The effects of temperature on the chronological distribution of Lobesia botrana life stages from egg to eclosion

Monday, November 17, 2014: 8:36 AM
F151 (Oregon Convention Center)
Cindy Preto , Entomology, University of California, Sacramento, CA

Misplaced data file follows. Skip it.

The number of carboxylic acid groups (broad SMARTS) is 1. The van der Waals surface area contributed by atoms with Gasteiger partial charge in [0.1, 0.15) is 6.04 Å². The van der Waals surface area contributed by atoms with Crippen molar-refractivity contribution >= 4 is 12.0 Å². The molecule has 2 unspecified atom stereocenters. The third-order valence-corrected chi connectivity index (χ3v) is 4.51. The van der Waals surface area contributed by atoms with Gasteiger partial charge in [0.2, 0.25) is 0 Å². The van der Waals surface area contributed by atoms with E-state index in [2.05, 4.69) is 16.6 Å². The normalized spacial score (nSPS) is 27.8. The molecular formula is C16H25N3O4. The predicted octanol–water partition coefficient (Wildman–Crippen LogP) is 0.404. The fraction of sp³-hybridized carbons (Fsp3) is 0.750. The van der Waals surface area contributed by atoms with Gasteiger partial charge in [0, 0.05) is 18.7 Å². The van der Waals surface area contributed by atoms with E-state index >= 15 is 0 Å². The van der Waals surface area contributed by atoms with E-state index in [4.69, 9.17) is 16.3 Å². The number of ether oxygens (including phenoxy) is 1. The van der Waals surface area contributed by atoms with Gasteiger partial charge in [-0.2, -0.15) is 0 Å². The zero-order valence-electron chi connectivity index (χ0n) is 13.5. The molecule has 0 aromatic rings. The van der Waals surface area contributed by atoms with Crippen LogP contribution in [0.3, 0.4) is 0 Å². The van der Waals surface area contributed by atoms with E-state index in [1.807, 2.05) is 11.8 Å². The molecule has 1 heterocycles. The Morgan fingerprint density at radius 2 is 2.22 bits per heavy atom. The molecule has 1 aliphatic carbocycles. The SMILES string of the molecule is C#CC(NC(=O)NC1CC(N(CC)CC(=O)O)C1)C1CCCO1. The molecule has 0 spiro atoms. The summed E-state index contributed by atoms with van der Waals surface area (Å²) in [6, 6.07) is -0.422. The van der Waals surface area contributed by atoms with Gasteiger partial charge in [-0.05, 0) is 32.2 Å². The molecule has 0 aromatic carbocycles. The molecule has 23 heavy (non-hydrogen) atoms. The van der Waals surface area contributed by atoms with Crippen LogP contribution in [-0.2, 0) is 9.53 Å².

Lobesia botrana, also known as the European grapevine moth (EGVM), is an invasive moth species that was first reported in Napa vineyards in 2009. EGVM larvae cause substantial damage to all the phenological stages of grapes resulting in economic loss. The possibility of introducing EGVM to unaffected areas of the US and other countries via grape exports is of concern. A study to document the effects of temperature on the chronological distribution of EGVM life stages from egg to eclosion was conducted at the Contained Research Facility at UC Davis. Head capsule measurements of sampled larvae were used to statistically differentiate instars. Mean developmental times and estimated rates of development for each life stage were determined at 16°C, 20°C, and 24°C. The results of this study can be used to determine the distribution of life stages at a precise time in the EGVM life cycle at which fumigation to post-harvested fruit is applied. Knowing the distribution and pinpointing EGVM’s most resistant stage when applying fumigation to grapes for export can help ensure the effectiveness of fumigation, containment of EGVM and continued trade.